Tuesday, April 29, 2008

Busy Week

Crazy week...cross-posting again. Check out my post on the recent study about the correlation between a mother's diet at conception and her baby's gender.

Monday, April 21, 2008

National TV Turnoff Week and The Washington Post

Did you know that it's National TV Turnoff Week? Turn off the TV and check out my post about it on The Fox Factor.

Also, props to my friend and fellow mommy blogger Linda. She was invited to guest blog on The Washington Post parenting page today! The topic - bunching your babies (having kids close together).

Sunday, April 20, 2008

Happy Earth Day 2.0

Since my early Earth Day post a few weeks ago, I have been making steady progress on my Earth Day resolutions, including:
  • purchased separate recycling containers for my clean aluminum, glass, paper, and plastic recyclables and put them in my pantry rather than the garage, so i recycle more frequently
  • stopped throwing #5 and 6 plastics in the bin after I realized my city doesn't accept them and I (sadly) can't find anywhere in the area that does
  • purchased reusable cloth grocery bags
  • switched to the new eco-friendly green clorox all purpose spray
  • purchased a composting bin, which my husband has drawn the line at and insisted i return since he refuses to have rotting food in our kitchen or our backyard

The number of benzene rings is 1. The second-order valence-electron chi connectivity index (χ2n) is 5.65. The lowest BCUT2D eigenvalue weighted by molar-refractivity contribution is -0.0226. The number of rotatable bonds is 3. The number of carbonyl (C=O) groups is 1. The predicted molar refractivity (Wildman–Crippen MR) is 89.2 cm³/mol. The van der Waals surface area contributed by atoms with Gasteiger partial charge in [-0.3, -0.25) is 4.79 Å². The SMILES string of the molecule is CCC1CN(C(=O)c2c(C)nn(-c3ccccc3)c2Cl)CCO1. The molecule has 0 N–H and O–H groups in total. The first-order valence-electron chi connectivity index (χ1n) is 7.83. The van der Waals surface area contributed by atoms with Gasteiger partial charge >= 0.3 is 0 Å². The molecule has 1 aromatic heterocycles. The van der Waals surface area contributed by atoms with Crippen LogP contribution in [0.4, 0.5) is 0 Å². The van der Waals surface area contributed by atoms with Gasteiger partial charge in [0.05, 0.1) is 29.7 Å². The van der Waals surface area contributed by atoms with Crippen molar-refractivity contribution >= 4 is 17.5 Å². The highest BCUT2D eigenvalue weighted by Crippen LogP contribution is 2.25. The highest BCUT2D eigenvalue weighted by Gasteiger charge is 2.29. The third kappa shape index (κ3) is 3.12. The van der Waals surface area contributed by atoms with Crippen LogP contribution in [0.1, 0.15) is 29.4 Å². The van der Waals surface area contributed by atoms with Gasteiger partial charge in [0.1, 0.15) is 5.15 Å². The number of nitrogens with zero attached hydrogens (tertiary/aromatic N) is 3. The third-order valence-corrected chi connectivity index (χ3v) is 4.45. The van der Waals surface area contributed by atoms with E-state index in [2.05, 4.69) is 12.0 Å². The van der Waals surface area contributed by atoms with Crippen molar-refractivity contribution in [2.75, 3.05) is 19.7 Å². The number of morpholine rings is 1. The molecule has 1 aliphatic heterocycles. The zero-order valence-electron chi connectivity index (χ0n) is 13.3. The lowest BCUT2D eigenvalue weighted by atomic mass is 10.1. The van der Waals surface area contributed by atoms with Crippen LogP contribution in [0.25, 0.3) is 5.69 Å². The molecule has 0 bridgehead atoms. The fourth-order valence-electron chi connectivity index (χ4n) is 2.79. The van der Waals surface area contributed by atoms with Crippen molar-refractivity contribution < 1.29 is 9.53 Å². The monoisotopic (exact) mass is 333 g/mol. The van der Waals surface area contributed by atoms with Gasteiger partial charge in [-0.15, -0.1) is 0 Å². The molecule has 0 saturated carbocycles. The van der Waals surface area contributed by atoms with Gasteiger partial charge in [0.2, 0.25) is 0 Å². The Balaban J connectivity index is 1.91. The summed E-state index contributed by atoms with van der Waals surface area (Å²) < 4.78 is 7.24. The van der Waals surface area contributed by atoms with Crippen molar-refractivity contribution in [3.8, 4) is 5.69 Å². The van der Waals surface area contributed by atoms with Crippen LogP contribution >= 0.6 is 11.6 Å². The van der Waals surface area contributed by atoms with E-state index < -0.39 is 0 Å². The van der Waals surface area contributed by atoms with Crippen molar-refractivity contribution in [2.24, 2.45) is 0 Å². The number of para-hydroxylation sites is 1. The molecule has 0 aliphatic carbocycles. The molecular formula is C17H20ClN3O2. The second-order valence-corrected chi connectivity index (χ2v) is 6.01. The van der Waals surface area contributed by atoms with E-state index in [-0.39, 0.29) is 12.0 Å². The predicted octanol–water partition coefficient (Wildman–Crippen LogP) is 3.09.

I'm still working on that switch to CFC lightbulbs, but I've also been on the lookout for other opportunities to be more environmentally responsible. Imagine my excitement today to see an article in the Atlanta Journal Constitution on green mothering! As a result (check out the article to see why), I'm seeing both Jet Dry and vinegar in a whole new light. At the end of the article, there's a list of 25 ways to be a green mom - I was pleased to see that I am currently doing 10 of them. Plus I now have a list of 15 more ideas to pursue, including seeing if I can hang on to the composting container and pawn some of my compost off on my gardening neighbors. Thanks, AJC and writer Patti Ghezzi!

Saturday, April 19, 2008

The Voices in My Head

My oldest son has always been a man of few words. I worked with him on his conversational skills all last school year and felt that I had made substantive progress by the end of the year when I got him to say, "I don't feel like talking to you right now, Mommy" in response to my questions about school, instead of ignoring me and staring out the car window.

By the time summer rolled around and he still had nothing to say to me (or anyone else for that matter), I took him for a complete speech and hearing evaluation just to make sure everything was OK. Ears checked out fine, but the two-hour speech evaluation was a nail-biter. Cade hung in there with the flashcards, but didn't seem to want to answer any questions, like when the speech therapist asked him where in his house he plays. When she asked him for the ten thousandth time where he plays (I'm actually not even sure what response she wanted here), he barked at her in an exasperated voice - "Right here, lady!". She immediately ended the session, gave him a clean bill of speech health, told us that his primary problem was that he didn't WANT to talk to us, and gave us a nifty worksheet on tips for stimulating speech with preschoolers.